Bodega Bay Beat - July 2011
THE BEAUTY AROUND US
June was a lovely month. It began with the Bird Walk living up to its name and providing wonderful vistas filled with birds. June 2 there were approximately 200 white pelicans sitting, and then flying in formations that the Blue Angels would envy. There were two different groups of Canadian geese, eight egrets, warblers and gulls. There were ducks and the usual brush visitors (tit wrens, sparrows). What a display. Then on a trip to the Head at least two whales were blowing and hanging out.When one breached, not once but twice, the appreciative “ahs” from the watchers surely made the whales feel appreciated. What a place we live in, here—spring dances at the Grange and various potlucks, and pancakes prepared by and for the Fire Department.
In addition to the surrounding beauty, many of us spend countless hours “doing good.” If you see someone hungry; homeless, how do YOU respond? In May the community honored some of those who DO something. The Empty Bowls event honored the Redwood Empire Food Bank .The Food bank has 5,000 volunteers who have fed those they can for 24 years.(last year 78,000 people) Now there is no more space and far greater needs. Hopefully they can raise the funds to expand next year.
FREEDOMS AND THE FOURTH
The Fourth of July is here. Fireworks, parties, good wine and food. What does the Fourth of July mean to you? Do you take the time to think about the freedom/independence we celebrate? We still have the right to worship as we will (or not) and we have the right to be safe in our homes. We have the right to assemble (to attend any meeting we wish, so long as the agenda doesn’t include any proposed terrorist acts) and the right to elect our representatives (even some imperfect ones.)
But Freedom isn’t free. Our troops that we have sent abroad can tell us that firsthand. But those of us at home have a job to do, too. We must be vigilant; vigilant to keep our schools funded and active; vigilant to work to have all our citizens have enough to eat and a place to sleep. We have the right to vote; USE IT. We can’t beg out of every jury summons and still say we believe in the right to trial by jury. We need to watch the US Supreme Court closely. They must not abrogate our right to counsel (Miranda) nor of our right to privacy (for now, carry your cell phone in your console in your car --any stop might make it searchable without a warrant) and certainly not our right of choice. (Roe v. Wade.)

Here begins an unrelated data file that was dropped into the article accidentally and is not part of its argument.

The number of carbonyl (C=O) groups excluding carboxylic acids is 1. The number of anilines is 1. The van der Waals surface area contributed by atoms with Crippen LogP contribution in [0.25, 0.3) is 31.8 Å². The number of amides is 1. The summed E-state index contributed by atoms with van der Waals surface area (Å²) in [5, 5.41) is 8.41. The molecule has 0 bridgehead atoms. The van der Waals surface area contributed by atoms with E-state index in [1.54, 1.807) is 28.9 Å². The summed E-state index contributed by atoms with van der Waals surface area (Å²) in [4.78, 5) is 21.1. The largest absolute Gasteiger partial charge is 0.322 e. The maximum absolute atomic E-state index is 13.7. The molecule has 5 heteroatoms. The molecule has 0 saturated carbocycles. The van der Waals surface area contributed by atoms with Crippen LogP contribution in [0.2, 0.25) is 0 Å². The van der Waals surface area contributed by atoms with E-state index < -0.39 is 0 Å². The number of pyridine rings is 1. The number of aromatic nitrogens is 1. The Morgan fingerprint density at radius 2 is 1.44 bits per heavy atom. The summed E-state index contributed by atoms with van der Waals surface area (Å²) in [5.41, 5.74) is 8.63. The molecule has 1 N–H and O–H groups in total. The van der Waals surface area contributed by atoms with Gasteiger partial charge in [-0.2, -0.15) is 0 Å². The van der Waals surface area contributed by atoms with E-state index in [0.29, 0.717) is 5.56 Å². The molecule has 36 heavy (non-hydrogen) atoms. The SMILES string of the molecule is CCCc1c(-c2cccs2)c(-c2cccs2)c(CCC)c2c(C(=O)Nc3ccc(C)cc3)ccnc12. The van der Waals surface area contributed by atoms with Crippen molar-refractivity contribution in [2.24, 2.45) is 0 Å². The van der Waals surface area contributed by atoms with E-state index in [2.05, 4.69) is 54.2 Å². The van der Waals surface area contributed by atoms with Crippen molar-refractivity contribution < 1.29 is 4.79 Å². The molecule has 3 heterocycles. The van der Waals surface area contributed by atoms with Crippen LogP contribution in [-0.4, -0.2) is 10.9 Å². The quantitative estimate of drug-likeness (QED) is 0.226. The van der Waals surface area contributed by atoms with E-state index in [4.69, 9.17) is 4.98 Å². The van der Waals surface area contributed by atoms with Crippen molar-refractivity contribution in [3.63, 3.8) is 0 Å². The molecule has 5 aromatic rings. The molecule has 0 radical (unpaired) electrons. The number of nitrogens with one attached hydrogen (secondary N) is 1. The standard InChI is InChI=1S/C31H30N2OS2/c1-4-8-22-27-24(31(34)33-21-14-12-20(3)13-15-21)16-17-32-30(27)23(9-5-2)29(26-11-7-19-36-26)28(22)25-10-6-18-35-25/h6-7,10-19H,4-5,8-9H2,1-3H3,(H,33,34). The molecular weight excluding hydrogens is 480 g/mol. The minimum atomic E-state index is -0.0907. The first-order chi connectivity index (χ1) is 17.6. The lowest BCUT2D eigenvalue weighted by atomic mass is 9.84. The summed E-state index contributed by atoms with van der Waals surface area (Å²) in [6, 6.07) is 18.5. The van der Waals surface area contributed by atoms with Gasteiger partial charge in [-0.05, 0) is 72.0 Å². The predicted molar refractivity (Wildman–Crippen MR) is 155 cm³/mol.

We must protect our right to a process before conviction/punishment. The government must PROVE us guilty of crime. Juries have been known to exculpate those who the public has condemned. But there IS a process; charging one with crime is not enough. That belief is why so many of us are ashamed of the Guantanamo program. Some argue that the end does justify the means, but if we are convinced of that, we can’t honorably argue that we still believe in the rule of law and the right to a fair trial. Bourmedine v. Bush (No. 06-1195) prevented the ” detainees” from accessing the rights we take for granted, even though some of those detained were essentially bystanders. It is time for us to work for the right of ALL accused to be heard. The Fourth of July should inspire more determination to work for the protection of all the Freedoms we cherish (Norman Rockwell painted this so well.)
BEAUTY AND LOSS
May and June brought beauty and some real losses. One of the charter members at Fisherman’s Chapel, Helen Harper, died. She could always be counted on to pitch in; straightening chairs, welcoming people or playing a good game of bridge or golf. She loved life, and we all loved her. In typical Helen style, she was to have played bridge the day she was taken to the hospital. She called her partners to inquire whether she should come so they would have a fourth or call 911.
When they called 911 she was put into intensive care with a heart attack and never came home again. She declined surgery and died May 21, peacefully, surrounded by grandkids, children and friends. Her mind was sharp to the end. She was grateful for the 92 years she had enjoyed life.
Another charter member died in May. Sybil Brown died in Nebraska, where she had gone to be with her children. Sybil, who was 87, had been the first musician (first the old organ in the closet at the community center and then piano when the Chapel graduated to a Yamaha.) She, too, refused medical intervention (dialysis) preferring to live out the life God planned. She contributed greatly to Bodega Bay and the Harbour.
We are grateful for those who have come before. We celebrate our Day of Independence by pledging our every effort to support the efforts of those who preceded us; and to vigilantly protect our earth and our Freedoms for those who come after us.